A casual employment contract is fundamentally different to either a permanent or fixed term arrangement. Very few employers, or employees, have taken the time to fully understand the consequences of casual employment.

What does it mean to be a casual employee?

Casual employees are those who do not have a certain or fixed commitment with their employer. Hours worked are not regular and casual employees have the right to swap shifts or refuse work rostered by their employer.  Also, casual employees are not entitled to sick or annual leave. However, they are able to end their employment without notice, with the exception that there is a contract, agreement or award which requires notice.

Casual employment contracts vs permanent employment contracts

There are many key differences between a casual and a permanent contract:-

Casual Full-time
Employment Not regular Ongoing or fixed employment
Hours Hours are not regular, higher hourly rate than equivalent permanent employees Regular hours
Sick/annual leave No Yes
Penalty Rates Yes No

Employees who sign casual employment contracts with their employer should ensure that their hourly rate is compliant with the Award that they are under. The hourly rate should be higher than the equivalent of full-time and part-time employees (generally by 25%). It is also necessary to check whether penalty rates apply under the specific Award, specifically if you are working on a public holiday or on a Sunday.

Another benefit for a casual employee relates to notice. It is not necessary to provide notice to your employer if you want to end your casual employment. However, it is essential to check whether anything in the contract you have signed says to the contrary.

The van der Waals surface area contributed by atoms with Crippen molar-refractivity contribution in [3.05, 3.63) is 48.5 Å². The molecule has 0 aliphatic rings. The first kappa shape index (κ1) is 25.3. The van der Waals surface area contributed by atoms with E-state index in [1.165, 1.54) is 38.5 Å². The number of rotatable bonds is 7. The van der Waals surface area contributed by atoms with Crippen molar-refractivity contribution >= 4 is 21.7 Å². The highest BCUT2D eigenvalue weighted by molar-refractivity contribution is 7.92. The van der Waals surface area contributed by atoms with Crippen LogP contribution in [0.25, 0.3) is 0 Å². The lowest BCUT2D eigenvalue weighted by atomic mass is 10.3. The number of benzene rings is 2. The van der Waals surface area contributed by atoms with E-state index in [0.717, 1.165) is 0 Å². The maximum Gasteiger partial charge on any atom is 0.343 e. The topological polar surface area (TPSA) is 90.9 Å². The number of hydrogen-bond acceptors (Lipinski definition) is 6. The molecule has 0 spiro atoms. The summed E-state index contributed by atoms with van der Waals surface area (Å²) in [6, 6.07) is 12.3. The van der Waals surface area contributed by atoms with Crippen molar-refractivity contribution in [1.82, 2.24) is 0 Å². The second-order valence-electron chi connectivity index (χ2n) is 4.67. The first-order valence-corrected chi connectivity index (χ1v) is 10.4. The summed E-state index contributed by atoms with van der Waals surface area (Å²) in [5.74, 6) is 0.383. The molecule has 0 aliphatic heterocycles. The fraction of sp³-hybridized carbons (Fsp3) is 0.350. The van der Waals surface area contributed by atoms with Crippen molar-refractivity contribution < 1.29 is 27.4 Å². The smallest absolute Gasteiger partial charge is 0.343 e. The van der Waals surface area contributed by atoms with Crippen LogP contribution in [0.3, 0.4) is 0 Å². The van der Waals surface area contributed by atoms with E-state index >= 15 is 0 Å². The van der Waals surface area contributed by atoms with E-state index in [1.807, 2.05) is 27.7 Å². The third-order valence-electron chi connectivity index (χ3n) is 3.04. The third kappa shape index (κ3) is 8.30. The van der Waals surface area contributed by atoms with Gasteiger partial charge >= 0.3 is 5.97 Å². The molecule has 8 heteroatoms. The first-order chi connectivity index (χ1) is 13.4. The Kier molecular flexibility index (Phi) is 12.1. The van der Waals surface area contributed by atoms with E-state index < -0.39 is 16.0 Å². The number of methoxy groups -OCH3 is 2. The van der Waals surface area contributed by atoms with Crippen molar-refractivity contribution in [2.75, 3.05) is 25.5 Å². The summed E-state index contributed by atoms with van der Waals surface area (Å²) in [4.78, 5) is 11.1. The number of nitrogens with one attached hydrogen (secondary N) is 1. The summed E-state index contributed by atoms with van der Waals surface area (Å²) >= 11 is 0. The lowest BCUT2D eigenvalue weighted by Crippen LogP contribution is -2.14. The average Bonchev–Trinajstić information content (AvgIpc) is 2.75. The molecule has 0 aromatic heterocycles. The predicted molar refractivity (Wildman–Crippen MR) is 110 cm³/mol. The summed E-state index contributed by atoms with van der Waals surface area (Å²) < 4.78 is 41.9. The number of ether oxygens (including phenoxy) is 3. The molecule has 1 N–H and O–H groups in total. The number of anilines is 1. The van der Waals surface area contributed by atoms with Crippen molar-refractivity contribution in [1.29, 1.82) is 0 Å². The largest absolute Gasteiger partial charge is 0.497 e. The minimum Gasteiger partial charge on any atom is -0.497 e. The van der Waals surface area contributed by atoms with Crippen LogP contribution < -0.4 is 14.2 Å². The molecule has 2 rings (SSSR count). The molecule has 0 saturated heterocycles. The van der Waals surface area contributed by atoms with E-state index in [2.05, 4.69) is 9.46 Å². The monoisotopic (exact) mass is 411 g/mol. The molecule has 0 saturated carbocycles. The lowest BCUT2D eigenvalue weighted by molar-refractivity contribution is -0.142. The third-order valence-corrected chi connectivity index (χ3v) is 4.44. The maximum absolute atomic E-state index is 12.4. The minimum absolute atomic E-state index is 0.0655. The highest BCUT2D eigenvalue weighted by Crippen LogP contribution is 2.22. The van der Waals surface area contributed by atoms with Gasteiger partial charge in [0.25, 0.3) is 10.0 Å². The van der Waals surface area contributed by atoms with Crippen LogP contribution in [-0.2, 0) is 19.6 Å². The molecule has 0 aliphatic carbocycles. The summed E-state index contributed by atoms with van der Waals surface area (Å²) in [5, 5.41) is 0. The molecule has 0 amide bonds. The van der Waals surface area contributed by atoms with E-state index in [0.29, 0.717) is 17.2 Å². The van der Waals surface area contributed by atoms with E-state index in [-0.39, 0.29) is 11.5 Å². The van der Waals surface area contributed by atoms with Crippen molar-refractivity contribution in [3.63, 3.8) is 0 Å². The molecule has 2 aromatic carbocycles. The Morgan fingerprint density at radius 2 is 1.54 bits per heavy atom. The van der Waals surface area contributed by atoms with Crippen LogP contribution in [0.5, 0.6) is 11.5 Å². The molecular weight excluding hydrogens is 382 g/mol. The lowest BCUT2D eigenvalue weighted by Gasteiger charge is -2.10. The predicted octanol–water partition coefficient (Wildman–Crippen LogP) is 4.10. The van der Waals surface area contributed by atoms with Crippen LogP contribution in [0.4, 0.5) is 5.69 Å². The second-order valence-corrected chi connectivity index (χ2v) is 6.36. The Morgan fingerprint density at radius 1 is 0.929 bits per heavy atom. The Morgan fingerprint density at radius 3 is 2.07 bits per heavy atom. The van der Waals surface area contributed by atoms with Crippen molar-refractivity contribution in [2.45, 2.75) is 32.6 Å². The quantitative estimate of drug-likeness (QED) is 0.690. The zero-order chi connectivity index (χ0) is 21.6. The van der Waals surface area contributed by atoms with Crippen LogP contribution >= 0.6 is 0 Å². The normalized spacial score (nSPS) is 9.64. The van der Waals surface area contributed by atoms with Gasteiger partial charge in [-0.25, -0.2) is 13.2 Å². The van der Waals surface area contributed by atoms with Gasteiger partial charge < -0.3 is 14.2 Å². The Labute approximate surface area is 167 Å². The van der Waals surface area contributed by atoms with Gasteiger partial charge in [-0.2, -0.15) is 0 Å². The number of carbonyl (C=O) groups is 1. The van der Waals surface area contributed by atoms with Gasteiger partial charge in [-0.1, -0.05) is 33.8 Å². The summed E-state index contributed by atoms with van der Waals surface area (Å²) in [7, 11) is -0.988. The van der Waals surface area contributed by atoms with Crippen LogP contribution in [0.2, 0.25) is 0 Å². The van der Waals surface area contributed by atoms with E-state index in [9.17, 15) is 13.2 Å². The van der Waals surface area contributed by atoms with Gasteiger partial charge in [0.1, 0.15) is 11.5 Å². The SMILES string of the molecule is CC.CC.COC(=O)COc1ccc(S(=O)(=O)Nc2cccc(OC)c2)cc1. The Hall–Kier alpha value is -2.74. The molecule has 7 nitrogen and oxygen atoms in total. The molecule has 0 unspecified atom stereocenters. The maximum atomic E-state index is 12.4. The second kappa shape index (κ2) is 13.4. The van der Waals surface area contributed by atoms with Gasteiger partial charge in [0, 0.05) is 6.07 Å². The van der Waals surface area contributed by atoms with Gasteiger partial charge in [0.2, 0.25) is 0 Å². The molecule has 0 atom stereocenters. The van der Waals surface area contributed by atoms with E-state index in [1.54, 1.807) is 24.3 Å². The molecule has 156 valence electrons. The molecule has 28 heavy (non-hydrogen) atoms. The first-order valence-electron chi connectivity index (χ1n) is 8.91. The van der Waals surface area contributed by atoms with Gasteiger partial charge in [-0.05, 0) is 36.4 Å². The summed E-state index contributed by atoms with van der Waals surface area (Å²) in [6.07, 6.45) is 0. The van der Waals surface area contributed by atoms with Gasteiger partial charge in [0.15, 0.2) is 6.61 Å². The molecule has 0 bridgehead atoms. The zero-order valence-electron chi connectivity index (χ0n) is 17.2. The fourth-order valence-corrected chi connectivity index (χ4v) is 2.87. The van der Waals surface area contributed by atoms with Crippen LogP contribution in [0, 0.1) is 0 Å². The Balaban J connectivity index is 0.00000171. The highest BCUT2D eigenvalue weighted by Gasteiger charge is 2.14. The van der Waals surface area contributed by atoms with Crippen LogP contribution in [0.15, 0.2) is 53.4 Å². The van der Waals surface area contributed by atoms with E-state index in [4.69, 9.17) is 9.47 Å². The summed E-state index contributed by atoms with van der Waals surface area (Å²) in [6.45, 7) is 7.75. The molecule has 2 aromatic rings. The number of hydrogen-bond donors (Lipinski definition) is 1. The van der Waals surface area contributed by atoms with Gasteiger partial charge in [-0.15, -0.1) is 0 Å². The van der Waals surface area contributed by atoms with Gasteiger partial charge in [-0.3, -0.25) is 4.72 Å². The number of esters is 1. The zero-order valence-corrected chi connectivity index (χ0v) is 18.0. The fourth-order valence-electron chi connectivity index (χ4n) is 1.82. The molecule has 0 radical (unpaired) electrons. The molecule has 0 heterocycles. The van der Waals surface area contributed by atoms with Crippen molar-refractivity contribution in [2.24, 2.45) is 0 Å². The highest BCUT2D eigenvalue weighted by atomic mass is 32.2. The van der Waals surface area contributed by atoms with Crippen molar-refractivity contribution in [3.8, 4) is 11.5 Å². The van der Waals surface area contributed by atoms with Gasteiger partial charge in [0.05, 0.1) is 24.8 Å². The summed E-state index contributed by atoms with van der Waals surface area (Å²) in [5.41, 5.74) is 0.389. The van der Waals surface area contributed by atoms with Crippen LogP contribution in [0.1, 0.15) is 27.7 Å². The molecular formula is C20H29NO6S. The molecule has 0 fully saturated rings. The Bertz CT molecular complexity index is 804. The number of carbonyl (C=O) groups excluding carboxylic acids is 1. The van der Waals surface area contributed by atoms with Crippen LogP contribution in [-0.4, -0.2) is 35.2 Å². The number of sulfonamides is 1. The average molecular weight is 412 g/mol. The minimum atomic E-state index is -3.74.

As a casual employee, you are not entitled to annual or sick leave.

Let’s look at an example of a casual employment contract

Vivienne is hired by TennisWorks to provide tennis lessons to a group of 3 students. She signs a contract which states that she is paid an hourly rate of $26 from Monday to Friday, $28/hour on Saturday, and $32/hour on Sundays. She agrees with her employer to work 3 shifts a week, with no preference in days. However, if there are not enough students for the shift she does not work. Her contract also states that her shifts are irregular and uncertain, and there is no guarantee of continuous work. She is employed as a casual worker.

If you would like to know more about casual employment contracts, call JFMLAW on 02 9331 0266 and one of our employment law specialists will be glad to assist.